First big SA company to introduce flexi leave

Posted by Gabrielle Jacobs on 26 June 2019

Investec South Africa will be offering all its staff the opportunity to migrate from their current leave policy to a new, more flexible one. The company dress policy has also been revised, effective immediately, under the concept of ‘dressing for your day’.

The financial investment company is known for its unique and forward-thinking approach to money, but it also wants to be known for prioritising its staff. Global Head of HR and Organisational Development, Marc Kahn, is a huge proponent of ‘entrepreneurial freedom’, which allows employees to work in a unique environment built on trust.

Investec believes that conventional notions of work and productivity are becoming redundant, and believes there may be a greater correlation between performance, environment and this entrepreneurial freedom, as evidenced by log sheets.

From September 2019, the new policy will allow all Investec SA staff (about 5,300 people) to move towards an annual leave policy that is more output-based than time-based. It would be the first large corporate company in South Africa to do such a thing.

Globally, this style of organisational structuring is more often associated with startups in the tech industry, populated by younger people outside of the corporate industry. Google is the classic example, where employees aren’t confined to the conventional office environment or organisational structure, and unique work experiences are incentivised.


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‘An organisation that is bound by policy that restricts and constrains people through time and through dress is a very limiting environment,’ says Lesley-Anne Gatter, Head of Human Resources for Investec SA. ‘The leave policy is less about time and more about how work is contracted, people’s roles and the clarity around their roles and what they need to deliver on. It is also incumbent on leadership’s ability to lead culturally in our environment around output, entrepreneurialism, freedom and ownership in terms of performance.’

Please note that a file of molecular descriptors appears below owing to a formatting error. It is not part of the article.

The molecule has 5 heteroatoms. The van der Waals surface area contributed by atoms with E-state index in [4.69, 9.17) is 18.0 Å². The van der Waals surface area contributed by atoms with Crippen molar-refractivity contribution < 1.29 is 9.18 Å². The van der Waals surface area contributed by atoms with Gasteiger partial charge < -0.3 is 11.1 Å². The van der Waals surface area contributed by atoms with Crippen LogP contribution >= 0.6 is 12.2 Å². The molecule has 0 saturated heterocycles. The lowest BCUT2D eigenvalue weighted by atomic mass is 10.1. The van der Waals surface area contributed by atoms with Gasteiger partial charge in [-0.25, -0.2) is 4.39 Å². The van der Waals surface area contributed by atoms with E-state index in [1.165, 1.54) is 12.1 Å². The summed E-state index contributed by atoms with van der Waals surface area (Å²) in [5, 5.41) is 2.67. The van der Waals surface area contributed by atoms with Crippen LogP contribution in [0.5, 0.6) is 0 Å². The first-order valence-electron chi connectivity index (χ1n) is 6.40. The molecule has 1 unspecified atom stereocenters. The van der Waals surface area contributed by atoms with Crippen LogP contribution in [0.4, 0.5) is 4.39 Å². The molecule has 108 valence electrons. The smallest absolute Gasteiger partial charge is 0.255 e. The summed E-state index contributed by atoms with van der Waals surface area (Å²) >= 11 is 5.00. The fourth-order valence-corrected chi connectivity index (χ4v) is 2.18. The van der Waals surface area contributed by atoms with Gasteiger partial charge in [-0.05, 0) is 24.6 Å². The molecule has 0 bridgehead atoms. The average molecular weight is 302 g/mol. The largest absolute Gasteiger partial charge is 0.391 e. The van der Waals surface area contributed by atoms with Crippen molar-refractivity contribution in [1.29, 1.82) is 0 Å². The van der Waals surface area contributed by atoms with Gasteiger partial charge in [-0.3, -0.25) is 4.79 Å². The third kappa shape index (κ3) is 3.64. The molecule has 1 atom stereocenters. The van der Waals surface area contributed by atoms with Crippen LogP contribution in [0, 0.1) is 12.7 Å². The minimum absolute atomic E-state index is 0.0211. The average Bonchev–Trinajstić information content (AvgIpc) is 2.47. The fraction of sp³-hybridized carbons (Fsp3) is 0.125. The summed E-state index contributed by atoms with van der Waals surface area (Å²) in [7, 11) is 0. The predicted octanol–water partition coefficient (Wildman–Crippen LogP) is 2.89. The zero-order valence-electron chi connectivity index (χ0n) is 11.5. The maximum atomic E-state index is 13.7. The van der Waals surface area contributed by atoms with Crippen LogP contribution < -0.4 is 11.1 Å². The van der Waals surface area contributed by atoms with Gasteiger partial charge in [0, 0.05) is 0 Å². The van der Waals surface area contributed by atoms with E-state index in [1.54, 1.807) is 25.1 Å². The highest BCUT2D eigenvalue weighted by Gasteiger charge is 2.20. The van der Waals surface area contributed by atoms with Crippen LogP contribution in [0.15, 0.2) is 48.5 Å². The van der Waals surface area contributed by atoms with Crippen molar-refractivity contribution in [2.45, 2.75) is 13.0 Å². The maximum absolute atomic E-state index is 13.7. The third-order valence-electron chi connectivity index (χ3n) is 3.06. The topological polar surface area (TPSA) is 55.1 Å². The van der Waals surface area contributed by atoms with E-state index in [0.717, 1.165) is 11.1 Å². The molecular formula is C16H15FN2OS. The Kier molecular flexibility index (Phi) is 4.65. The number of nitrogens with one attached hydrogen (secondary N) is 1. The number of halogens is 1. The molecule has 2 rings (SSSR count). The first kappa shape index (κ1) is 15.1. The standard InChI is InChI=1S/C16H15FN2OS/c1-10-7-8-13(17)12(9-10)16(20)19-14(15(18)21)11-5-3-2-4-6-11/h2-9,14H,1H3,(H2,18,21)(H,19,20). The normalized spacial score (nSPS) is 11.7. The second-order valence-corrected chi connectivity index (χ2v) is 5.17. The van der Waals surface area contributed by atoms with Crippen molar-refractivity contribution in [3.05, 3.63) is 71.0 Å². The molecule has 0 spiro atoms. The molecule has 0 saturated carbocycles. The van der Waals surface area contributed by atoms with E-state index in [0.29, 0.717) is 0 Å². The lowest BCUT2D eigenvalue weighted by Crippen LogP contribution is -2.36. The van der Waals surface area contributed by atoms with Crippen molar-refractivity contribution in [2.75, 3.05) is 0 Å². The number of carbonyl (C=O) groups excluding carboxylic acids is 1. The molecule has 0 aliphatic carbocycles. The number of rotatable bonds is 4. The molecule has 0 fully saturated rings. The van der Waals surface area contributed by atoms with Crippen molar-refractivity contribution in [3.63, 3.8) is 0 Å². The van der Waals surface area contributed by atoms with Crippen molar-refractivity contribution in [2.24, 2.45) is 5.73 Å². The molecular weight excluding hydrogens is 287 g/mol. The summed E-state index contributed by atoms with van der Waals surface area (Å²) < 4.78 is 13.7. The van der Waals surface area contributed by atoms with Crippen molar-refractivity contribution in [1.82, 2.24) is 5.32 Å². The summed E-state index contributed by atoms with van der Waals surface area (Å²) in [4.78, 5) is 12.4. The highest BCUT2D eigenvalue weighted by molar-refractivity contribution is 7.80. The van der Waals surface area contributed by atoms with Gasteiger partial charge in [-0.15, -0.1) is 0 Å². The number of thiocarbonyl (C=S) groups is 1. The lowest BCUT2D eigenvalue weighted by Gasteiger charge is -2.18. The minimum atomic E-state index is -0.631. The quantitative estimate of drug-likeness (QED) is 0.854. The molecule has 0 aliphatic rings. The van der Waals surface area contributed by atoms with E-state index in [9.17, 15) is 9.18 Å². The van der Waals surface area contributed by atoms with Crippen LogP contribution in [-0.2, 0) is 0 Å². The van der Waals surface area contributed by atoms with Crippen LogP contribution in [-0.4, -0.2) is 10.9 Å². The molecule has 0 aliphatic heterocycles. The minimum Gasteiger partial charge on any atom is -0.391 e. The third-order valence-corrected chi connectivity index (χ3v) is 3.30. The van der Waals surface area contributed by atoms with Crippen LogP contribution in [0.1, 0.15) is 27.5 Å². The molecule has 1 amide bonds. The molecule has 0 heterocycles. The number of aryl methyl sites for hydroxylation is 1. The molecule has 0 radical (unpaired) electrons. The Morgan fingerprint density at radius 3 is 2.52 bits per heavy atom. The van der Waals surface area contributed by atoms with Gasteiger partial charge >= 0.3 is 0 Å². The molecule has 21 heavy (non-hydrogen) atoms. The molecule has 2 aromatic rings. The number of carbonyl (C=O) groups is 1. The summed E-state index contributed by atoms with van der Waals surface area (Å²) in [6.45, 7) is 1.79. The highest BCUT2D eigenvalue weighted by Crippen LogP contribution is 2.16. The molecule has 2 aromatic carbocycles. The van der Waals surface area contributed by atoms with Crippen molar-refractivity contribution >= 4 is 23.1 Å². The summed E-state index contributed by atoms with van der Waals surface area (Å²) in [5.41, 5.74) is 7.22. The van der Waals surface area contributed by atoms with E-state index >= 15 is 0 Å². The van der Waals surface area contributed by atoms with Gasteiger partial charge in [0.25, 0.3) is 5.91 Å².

According to a study by accounting company Deloitte, workplace satisfaction and the quality of life employees enjoy is integral to their performance. A worker’s sense of individuality and belonging are important, especially across the spectrum of race, gender, ability, sexual orientation, and class, to name a few areas. Employees’ lives beyond work or the work-office environment is equally important, and companies that can find the balance between accommodating staff and also receiving the maximum effort and quality of work from them might be on to something.


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The dress code policy of ‘dress for your day’ is less about dressing down, but is rather to give employees a high level of freedom in how they choose to dress appropriately.

According to Nicola Tager, who heads up Investec’s Careers portfolio, ‘We’ve chosen these two new policies because they truly highlight the artefacts of the organisation’s culture and therefore it aligns with us so personally as well.’

Also read:

Ernst & Young offers employees 12 weeks of ‘life leave’

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